FIG. 5A shows added detail relating to a portion of one of the coil assemblies in the inductive coupled embodiment of the invention, and it demonstrates the positioning or wire in the coil assembly relative to the shielding features. In the figure, a wire coil 12 is positioned within a channel, bound, in this embodiment, on three sides by a magnetic (for example, ferrite) material 13 which, in turn is bound by an insulator material. Although the figures depict the magnetic material and the insulator material in shapes having a rectangular aspect with the ferrite material and insulator extending to the end of the pipe, other configurations, such as semicircular configurations, would likewise be suitable for the positioning of the magnetic and insulator material around the wire coil. It is considered that the claims herein are intended to capture all such reasonable and functional configurations, so long as in one aspect the coil is unbound and positioned so that it can communicate inductively with another coil positioned adjacent to it, while at the same time magnetic material and insulator material serves to substantially isolate the coil from other magnetic material (e.g. iron or steel) within or comprising the remainder of the pipe section. Also shown in the figure is a portion of wire 11, extending from the coil. Various positions are contemplated and possible for the portion of wire 11 outside of the coil that allow coils on opposite sides of a length of pipe to be connected electrically.

FIG. 5B illustrates, in cross section, two portions of facing coil assemblies 10 and 10′ for two assembled sections of threaded pipe, 5 and 5′. When pipe joints are connected as shown in the figure, magnetic flux tends to stay mainly within the magnetic material 13, 13′ adjacent to the facing coils 12, 12′.

By using impedance-matched wire in between pipe joints, inductive (or capacitive) signal transmission couplings at the joints that take advantage of a slightly higher impedance on the receiving transformer side of the joint, and coil assemblies incorporating the magnetic and insulating features described in this disclosure, signals can pass through many joints (perhaps more than thirty) before signal level is diminished appreciably. After that many joints, it may be necessary to amplify the signal. For the system described, single chip phase-lock-loop amplifiers are available commercially that could be readily adapted to drill pipe applications and built into drill pipe joints. Should such amplifiers be required for a given application, the number of active electronics required using the principles of the invention disclosed herein would be dramatically reduced, and the nature of the electronics can be cheap and robust.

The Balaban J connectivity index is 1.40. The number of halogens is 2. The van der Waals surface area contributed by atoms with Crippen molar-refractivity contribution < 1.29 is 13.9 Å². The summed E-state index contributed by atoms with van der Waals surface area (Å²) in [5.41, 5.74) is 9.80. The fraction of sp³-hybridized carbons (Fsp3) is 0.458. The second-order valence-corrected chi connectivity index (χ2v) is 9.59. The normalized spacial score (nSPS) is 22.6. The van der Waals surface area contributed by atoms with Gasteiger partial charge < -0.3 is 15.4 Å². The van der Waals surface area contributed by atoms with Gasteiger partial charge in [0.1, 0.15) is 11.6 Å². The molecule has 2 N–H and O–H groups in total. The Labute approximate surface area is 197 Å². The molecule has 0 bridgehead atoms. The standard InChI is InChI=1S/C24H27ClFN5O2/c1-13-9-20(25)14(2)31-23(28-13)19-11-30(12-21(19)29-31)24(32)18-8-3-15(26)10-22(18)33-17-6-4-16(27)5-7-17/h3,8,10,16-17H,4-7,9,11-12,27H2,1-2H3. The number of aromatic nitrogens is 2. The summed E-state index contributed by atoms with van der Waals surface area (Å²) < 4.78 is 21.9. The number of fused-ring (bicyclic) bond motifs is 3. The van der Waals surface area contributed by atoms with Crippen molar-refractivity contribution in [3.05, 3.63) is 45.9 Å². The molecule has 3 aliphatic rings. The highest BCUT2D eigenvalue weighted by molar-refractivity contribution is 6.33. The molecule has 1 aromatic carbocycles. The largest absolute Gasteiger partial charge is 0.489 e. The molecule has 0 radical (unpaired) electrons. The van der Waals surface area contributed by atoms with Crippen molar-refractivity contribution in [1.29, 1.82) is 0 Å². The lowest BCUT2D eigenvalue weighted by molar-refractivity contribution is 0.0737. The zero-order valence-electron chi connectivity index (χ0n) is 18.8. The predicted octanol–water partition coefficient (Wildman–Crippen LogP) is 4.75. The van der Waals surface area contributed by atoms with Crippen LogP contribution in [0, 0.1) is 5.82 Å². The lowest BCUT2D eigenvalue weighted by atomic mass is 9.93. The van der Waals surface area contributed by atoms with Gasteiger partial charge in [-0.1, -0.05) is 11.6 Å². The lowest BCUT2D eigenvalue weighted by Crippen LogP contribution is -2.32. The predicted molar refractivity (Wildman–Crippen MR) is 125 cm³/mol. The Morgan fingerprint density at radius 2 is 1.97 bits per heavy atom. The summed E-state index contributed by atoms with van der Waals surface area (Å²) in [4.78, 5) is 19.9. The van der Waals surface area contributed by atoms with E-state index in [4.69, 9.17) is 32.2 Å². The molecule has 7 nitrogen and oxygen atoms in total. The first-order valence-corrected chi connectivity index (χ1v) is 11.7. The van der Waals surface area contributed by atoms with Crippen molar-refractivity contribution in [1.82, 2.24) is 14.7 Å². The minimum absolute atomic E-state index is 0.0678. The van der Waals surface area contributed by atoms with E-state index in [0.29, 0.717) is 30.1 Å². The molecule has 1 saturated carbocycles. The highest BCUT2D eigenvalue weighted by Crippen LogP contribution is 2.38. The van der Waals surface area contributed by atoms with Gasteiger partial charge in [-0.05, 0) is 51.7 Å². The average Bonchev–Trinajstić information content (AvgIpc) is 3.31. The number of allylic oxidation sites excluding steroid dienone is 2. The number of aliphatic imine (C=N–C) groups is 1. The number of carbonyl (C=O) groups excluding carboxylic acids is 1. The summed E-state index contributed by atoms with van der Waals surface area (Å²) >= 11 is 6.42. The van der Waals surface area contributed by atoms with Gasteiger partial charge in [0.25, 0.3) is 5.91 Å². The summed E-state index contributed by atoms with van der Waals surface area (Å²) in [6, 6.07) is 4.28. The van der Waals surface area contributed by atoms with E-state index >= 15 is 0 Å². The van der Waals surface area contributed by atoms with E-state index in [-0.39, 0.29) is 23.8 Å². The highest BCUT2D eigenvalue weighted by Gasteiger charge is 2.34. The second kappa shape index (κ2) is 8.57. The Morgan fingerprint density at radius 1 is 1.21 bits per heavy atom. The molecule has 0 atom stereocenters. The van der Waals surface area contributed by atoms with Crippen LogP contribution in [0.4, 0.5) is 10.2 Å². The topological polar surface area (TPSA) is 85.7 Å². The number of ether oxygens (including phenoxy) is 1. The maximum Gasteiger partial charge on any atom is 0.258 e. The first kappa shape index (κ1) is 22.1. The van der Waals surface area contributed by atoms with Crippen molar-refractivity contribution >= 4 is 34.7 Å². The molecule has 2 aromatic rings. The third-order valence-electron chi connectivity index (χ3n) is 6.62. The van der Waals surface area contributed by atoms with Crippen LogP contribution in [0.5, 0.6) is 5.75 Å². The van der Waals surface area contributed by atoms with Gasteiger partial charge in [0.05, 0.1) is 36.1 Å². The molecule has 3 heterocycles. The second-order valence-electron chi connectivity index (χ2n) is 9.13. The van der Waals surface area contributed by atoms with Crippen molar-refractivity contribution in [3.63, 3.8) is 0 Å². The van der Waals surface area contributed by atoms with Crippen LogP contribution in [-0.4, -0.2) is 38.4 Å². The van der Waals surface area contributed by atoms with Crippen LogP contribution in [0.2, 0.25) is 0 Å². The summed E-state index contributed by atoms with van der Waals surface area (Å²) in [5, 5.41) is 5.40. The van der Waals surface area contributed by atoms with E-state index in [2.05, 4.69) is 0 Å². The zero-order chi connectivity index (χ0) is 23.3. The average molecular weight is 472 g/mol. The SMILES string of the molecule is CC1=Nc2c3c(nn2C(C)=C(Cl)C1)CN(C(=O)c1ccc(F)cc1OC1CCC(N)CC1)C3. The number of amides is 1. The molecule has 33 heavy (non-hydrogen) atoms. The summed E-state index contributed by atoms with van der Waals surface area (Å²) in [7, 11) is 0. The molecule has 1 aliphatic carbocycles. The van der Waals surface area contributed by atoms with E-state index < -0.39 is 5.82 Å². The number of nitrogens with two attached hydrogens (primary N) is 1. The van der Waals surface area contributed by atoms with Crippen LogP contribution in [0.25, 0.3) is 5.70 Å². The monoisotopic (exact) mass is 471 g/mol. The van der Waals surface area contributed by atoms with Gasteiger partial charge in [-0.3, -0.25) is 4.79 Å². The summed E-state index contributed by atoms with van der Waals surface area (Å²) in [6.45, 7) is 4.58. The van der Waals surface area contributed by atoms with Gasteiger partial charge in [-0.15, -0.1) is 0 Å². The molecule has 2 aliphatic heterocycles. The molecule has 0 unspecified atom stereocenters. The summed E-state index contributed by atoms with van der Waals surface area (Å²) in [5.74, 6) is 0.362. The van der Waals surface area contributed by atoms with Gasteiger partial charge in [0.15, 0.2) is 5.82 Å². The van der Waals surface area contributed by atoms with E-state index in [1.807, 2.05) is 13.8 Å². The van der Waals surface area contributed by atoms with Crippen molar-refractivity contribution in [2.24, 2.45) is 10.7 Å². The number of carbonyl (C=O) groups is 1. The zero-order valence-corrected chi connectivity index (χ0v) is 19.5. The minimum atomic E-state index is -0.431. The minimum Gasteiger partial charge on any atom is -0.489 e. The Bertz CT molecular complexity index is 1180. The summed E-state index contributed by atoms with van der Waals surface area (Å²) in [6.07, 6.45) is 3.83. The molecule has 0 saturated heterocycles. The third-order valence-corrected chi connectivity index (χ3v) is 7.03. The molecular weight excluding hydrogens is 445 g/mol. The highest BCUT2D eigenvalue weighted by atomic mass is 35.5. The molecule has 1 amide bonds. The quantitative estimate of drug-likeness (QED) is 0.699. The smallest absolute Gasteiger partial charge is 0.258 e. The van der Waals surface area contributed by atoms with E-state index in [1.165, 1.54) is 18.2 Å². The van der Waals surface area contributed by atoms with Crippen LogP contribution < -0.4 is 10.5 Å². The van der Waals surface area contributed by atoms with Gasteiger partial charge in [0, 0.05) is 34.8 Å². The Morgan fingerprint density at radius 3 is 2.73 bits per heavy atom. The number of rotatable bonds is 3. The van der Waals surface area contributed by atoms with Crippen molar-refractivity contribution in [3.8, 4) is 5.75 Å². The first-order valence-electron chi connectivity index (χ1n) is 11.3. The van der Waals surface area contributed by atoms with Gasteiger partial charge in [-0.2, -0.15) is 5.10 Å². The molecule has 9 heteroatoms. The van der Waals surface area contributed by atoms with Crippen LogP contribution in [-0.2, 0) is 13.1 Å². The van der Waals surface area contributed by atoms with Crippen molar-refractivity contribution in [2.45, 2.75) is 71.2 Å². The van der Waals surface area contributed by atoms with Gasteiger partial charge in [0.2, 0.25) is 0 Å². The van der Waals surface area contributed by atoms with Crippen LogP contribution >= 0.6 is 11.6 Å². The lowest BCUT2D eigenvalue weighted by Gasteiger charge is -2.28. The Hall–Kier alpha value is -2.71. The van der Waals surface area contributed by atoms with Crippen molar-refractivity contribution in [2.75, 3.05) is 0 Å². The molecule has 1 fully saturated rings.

It was noted earlier that various options exist for stringing wire from one end of a length of pipe to the other. In the field, if the wire comes loose, it is easily damaged and prevents passage of logging tools down the pipe. Past attempts at bonding (gluing) the wire to the drill pipe have not proved robust. Bonding is particularly difficult because of bending the pipe during drilling. Capillary tubes have been braised or welded inside the pipe to contain the wire, but this weakens the pipe.

A feature of the invention disclosed here is to use high-density polyethylene or other suitable material to line the pipe and provide support for wires adjacent to the inner surface of the pipe. This material protects the pipe from corrosion and smoothes the inside reducing friction to fluid flow. A desirable feature of polyethylene is that it is easily placed within the pipe by stretching it (to reduce its diameter) and then releasing the stretch after it is inside the pipe so that it expands to fill the pipe. In this way, communications wire can be secured between the inner surface of the pipe and the liner. Another desirable feature of such material is that as in insulator it minimizes heat transfer between the inside and outside of the drill pipe helping to cool downhole tools and bits and hardware.

FIG. 6 illustrates, in cross-section an embodiment of this feature of the invention here disclosed, wherein a pipe liner is used to stabilize wire along the inner surface of the pipe. Although in practice, the wire, would be touching both the liner and the inner surface of the pipe, in FIG. 6, for convenience in understanding the respective positioning of elements, features of this aspect of the invention are illustrated schematically in a slightly exploded view.